Sometimes people call airplanes birds. A recent survey showed that people overwhelmingly prefer to spend their time in birds looking out the window. Of those surveyed, 86% occupied most of their time just staring at the planet from their peculiar point of perspective. Shining lakes that change color, mist-shrouded mountains with no beginning or end, discs of stormy clouds spewing lightening from both ends, and the repetition of long desert roads leading to curious flag lots spotted with scrubby dots are enough to capture their imagination for hours on end. Even on flights over open ocean, the window still won out.

But the airline futurists still predict success for sky-fly-wi-fi: "The public unquestionably wants Internet connectivity, even if that means removing one of the last places where one can escape from work." I think the public thinks they are supposed to want it. So they do. Consumer culture is seeping into every crack it can find. Now that it's filled the planet, it's finally bleeding out into space.

I am going on my first trip to an island next week, on a group backpacking trip. It will also be my first flight over water, not counting a short trip over Lake Superior. (I woke up and thought the plane had flown off the end of the Earth. It's a big friggin' lake.) I plan on looking out the window, reading (no more Vonnegut...for now), and talking to people. I hope I see a cruise ship in the water. That would look really strange from the sky. I bet we can see reefs when we land. I hope they look like this:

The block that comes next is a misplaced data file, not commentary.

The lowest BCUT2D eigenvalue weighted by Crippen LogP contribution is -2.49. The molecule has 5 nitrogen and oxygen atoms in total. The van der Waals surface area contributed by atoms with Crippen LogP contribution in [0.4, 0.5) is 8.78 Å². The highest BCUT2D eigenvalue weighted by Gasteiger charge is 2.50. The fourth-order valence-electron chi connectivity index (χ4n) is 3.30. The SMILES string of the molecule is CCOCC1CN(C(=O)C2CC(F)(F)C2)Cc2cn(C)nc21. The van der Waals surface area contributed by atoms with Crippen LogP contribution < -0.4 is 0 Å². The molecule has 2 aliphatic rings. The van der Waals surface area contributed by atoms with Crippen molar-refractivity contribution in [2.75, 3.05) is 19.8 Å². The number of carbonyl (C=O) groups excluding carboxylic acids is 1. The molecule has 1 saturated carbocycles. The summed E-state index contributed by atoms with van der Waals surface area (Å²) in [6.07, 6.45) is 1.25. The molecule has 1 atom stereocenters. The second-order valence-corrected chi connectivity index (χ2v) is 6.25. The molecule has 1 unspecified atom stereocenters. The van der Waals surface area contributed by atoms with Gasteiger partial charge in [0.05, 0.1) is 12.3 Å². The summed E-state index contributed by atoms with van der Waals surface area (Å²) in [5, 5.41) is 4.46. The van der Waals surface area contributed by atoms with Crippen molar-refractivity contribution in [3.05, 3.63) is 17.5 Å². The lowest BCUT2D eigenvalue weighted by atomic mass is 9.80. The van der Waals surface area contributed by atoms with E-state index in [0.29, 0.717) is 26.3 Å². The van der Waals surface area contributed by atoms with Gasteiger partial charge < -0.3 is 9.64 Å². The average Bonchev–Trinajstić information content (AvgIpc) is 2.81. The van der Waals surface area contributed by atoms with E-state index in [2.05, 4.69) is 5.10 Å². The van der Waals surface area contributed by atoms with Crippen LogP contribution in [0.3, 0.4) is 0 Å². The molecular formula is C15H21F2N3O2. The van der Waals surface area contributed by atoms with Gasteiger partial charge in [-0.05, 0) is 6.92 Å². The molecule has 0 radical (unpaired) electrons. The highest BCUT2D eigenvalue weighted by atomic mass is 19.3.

I can't wait to remove myself from this culture, from technology, and particularly from the internet. My technology manacles aren't very heavy. They could be easily smashed with a small coconut. As for the Bluetooth men on their way to Kauai, I hope they stay in Lihue, out of my sight and away from my coconut.

1 comment:

  1. ah, escape from technology. I too, recently enjoyed one. For three blessed days I didn't even have my cell phone with me. No tv, no computer. Just the radio, for those quiet times in dock and the sound of the water the rest of the time. And you know what? I didn't miss the damn thing. When I came home after a week it took me three more days before I finally gave it up and plugged my laptop back in.
    This last trip also marked the first time I didn't spend my entire cross-country flight looking out the window. I had worked the day before, and I got up early every day of my vacation, so I slept most of it. I woke up in time to see the Rio Grande on the way west, and Kansas and eastward coming home. Somehow going both ways I managed to miss the largest state in the lower 48! I simply cannot conceive of how people can sit on an airplane and not look out the windows. Like your friend in the TSA, it makes me feel 'expanded.' I can absorb places like Denver, Colorado, even though I've never set foot on the ground there. Flying over the Rio Grande was perhaps the most inspiring thing I've done lately.
    Let us all just turn off our cell phones once in a while and go 'expand'.